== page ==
This was all too amazing to be true and I had to find a Yaghan to understand if you can indeed eat the fungus. As great an observer and naturalist as Darwin was, I wasn’t going to poison myself with a misnomer in a footnote in his 190 year old journal. Unfortunately, I soon discovered there is only one Yaghan left in existence and she was 95 years old and lived on the other side of the Beagle Channel. I hoped there wasn’t a correlation here.
I did the next best thing. Viv and I waved down an elderly local Argentine woman, and proceeded to ask her if this strange orange fungus was edible. She didn’t speak English and I didn’t speak Spanish, so after a few odd looks and lots of hand signals, I got through an absurd conversation with her, ending in an enactment of her crushing something between her two hands and putting it in her mouth, with a smile.
Good enough for me. I was going back out there to eat one. I had to know the taste and texture and film this oddity! I believe we are the first people to film the Cyttaria Darwinii and certainly the first to film ourselves eating the beech orange [click below for video!]
We found a thoroughly infested tree just off the side of a road at the base of the Tierra del Fuego mountains. You can easily pluck the fungi off of the woody gall. On closer inspection it has no smell and has a soft dry feel. There are multiple holes in the neon orange surface as numerous as golf ball dimples. These are the spore reservoirs. In the fall the fungus forcibly shoots millions of spores out these holes to infect other beech trees. The fungal ball easily tore as I split it in half with my fingers to inspect it’s composition. To my astonishment the inside has the consistency of a swollen grape without the seeds. It’s very moist and translucent with a thick spongy skin. Still no scent. It was time to try it.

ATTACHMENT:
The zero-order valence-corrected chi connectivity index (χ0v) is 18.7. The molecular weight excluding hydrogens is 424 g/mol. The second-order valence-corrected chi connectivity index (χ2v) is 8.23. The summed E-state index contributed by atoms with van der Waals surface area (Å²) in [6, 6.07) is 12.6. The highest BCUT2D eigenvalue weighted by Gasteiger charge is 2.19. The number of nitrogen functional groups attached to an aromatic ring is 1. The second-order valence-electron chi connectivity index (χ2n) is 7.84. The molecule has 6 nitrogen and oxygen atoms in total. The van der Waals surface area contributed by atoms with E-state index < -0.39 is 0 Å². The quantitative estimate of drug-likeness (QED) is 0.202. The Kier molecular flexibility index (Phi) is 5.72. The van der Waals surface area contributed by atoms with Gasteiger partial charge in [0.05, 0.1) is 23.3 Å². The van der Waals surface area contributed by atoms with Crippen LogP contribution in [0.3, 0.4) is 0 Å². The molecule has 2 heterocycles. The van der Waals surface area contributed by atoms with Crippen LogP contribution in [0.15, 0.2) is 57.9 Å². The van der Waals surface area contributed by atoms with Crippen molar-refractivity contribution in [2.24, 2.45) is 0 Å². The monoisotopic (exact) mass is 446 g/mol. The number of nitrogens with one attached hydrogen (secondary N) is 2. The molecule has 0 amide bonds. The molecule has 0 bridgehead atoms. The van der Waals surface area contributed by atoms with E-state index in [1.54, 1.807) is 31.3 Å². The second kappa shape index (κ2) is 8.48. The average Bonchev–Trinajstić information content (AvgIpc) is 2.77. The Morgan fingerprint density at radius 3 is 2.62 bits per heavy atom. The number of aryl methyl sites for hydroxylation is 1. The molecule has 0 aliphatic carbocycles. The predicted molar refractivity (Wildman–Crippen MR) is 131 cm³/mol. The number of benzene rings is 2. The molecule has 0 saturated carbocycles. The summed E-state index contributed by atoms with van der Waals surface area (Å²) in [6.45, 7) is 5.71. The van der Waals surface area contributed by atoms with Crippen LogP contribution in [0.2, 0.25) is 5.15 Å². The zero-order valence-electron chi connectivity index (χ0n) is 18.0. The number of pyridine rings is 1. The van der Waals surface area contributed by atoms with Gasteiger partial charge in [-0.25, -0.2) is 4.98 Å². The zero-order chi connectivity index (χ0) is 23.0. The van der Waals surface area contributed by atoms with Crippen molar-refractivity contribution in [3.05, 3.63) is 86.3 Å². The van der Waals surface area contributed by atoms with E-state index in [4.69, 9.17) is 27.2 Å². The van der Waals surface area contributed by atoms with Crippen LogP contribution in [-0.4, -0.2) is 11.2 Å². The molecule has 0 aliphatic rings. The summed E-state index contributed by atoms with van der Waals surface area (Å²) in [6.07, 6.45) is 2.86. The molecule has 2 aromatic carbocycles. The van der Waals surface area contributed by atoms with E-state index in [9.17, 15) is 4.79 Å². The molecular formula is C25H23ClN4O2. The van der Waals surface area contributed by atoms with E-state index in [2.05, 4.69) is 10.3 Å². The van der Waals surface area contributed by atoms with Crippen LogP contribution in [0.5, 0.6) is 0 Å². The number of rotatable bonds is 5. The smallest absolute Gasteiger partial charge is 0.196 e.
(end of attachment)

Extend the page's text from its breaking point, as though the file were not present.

I held it up for the camera and popped it in my mouth, beginning to chew in order to judge the consistency and flavor. The best way to describe it; like eating a grape wrapped in a thick skin made of white button mushroom. It has a weak fruity flavor mixed with the blandness of the button mushroom. It wasn’t great, but it was very edible and slightly chewy. I convinced Viv to try it and she immediately spit it out, so you can draw your own conclusions.
I was excited that I had been able to participate in the natural history of the Yaghan people and walk in the footsteps of one of my heros, Charles Darwin and Ferdinand Magellan. However, the slight concern that I may succumb to kidney failure took a while to leave me.
To see the rest of our travels to Tierra Del Fuego and Antarctica join us on our YouTube channel at youtube.com/thecrew1iopen and subscribe for future travel tips, how to videos and general misadventure!